Saturday 16 March 2024

El Anatsui - Behind the Red Moon - Tate Modern Turbine Hall, London

El Anatsui - The Red Moon

El Anatsui - Behind the Red Moon is the latest Hyundai Commission on show in the Tate Modern Turbine Hall, London. El Anatsui was born in Ghana and currently works in both Ghana and Nigeria. His monumental sculptures are made up of thousands of bottle tops and fragments.

As you enter the Turbine Hall, descending the ramp, the first of three sculptures greets you.  This is The Red Moon which, we are told, looks like a billowing sail.  The circular Red Blood Moon element within the sail is made of bottle tops...

El Anatsui - The Red Moon (detail)

The reverse side looks like a large yellow sail...

El Anatsui - The Red Moon (yellow side)

The symbolism of the sails was to bring to mind ships and the transportation of goods and people across the globe.  Sailors would also sometimes use the moon for navigational purposes.  During the Transatlantic Slave Trade, enslaved African peoples were taken across the ocean to the Americas where they were sold or traded for goods such as gold, sugar, spirits and other commodities.  The bottle tops used in the piece come from modern commodities rooted in colonial industries, thus El Anatsui hopes to expose the connected histories of Europe, Africa and America through the use of waste from industries built on colonial trade routes.

The next piece you come to is The World.  From underneath and from the main gallery side it just looks like a series of fragments of knitted wire or wire mesh but when viewed from a particular point on the bridge all the fragments line up to look like the world.  The circular nature of this piece echoes the circular moon in The Red Moon.

El Anatsui - The World

El Anatsui sees fragments as a symbol of renewal and restoration with the capacity to reform.

El Anatsui - The World

El Anatsui - The World

The final piece is The Wall.  This is the largest piece and like The Red Moon, is double sided...

El Anatsui - The Wall

The side you first encounter is largely black and trails on the floor in folds. El Anatsui sees the black as symbolising Africa and its diaspora with a potential for homecoming and return.

El Anatsui - The Wall (detail)

The reverse side is brighter in colour....

El Anatsui - The Wall 

El Anatsui - The Wall (detail)

El Anatsui - The Wall (detail)

El Anatsui - The Wall (detail)

El Anatsui - The Wall (detail)

El Anatsui sees walls as both structures that constrain and encircle but also that hide things.  In hiding things, he thinks this may provoke curiosity which could be harnessed to overcome the constraining nature of the walls.

He sees the black and multicoloured nature of The Wall as symbolising the clash of global cultures and the hybrid identities that result.

The Wall and The Red Moon look like large patchwork quilts made from recycled metal pieces that are stitched together with wire.  As such, they could be taken apart and reconstructed to create different installations.  They are fascinating.  The wall is particularly interesting as you can get close to it to see how it has been made and what it is made up of. Anatsui works with a large team of assistants who work together to assemble the sculptures.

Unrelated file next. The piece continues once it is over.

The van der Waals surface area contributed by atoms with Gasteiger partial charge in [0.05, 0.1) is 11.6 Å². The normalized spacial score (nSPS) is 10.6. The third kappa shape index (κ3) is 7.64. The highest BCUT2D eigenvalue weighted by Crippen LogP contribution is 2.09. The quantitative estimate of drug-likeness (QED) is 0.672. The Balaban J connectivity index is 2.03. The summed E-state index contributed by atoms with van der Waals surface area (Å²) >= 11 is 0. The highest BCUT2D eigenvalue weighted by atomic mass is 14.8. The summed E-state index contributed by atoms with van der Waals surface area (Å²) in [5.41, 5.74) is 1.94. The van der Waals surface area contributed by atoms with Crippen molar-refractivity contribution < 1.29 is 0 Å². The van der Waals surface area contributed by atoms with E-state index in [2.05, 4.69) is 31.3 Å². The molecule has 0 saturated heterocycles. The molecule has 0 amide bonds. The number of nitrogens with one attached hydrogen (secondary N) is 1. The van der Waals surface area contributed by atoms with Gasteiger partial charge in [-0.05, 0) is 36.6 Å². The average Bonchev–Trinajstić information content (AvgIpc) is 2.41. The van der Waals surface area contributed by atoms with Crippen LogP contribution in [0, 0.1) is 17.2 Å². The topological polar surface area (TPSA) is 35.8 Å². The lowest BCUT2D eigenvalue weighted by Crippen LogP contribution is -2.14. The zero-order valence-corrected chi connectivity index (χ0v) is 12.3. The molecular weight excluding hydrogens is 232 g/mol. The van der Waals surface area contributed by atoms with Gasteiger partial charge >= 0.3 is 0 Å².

This exhibition is on until 14 April 2024.  Go see - definitely worth visiting!  

Saturday 9 March 2024

Open Exhibition 2024 - The Old Parcels Office Artspace, Scarborough

Lynne Chapman - Ruby (detail)

Yesterday I went, with some friends, to see the third Open Exhibition at The Old Parcels Office Artspace in Scarborough.  Eighty works were selected from over 400, representing both established and emerging artists from across the North and further afield.  The exhibition closes tomorrow (Sunday 10 March 2024 - 11am to 4pm) so why not take a trip to Scarborough and take a look.  Here are some of my favourites...

Lynne Chapman's dress - Ruby, seemed awash with memories...

Lynne Chapman - Ruby 

Janine Baldwin - Melting III - was a glorious mixed media collage, which had won the Open 2024 2D prize...

Janine Baldwin - Melting III

Shirley Vauvelle's Beast and Blue Bird made from porcelain and driftwood also caught my attention...

Shirley Vauvelle - Beast and Blue Bird 

I loved both of Jon O'Connor's works - both acrylic and mixed media on a wood panel...

Jon O'Connor - Urbanism #1

Jon O'Connor - Power of the Vend

I liked the simplicity of Petra Ingham's House on the Hill - Purple & Yellow...

Petra Ingham - House on the Hill - Purple & Yellow 

I am always drawn to textile works, so apart from Lynne Chapman's Ruby there was also Linda Harvey's Middleport Wall, using stitched, printed and hand dyed fabrics...

Linda Harvey - Middleport Wall

Isobel Blockley's Lungs - breathing becomes difficult, utilising fabric, stitch, digital print and ink pencils...

Isobel Blockley - Lungs - breathing becomes difficult

Mary Whitehouse's Waste Age Coat made from waste wool remnants...

Mary Whitehouse - Waste Age Coat

and Shirani Bolle's You are not what you think which was a very vibrant punch needle piece using yarn, thread, sequins & beads on monks cloth... 

Shirani Bolle - You are not what you think (detail)

My final two choices are Louise Bass's Departure (acrylic on board)...

Louise Bass - Departure

and Lindsey Tyson's mixed media Roadworks 2...

Lindsey Tyson - Roadworks 2

It was great to look around the exhibition.  It would have been even better if there had been a little bit of info about each piece.  The Old Parcels Office Artspace is right by the railway station, in the carpark, so don't miss it!

Scarborough North Bay

Why not finish off your trip with a with a dip in the sea, a walk along the promenade, a trip round the castle, a visit to Anne Bronte's grave or some fish & chips!

Anne Bronte's Grave

Scarborough's a great day out!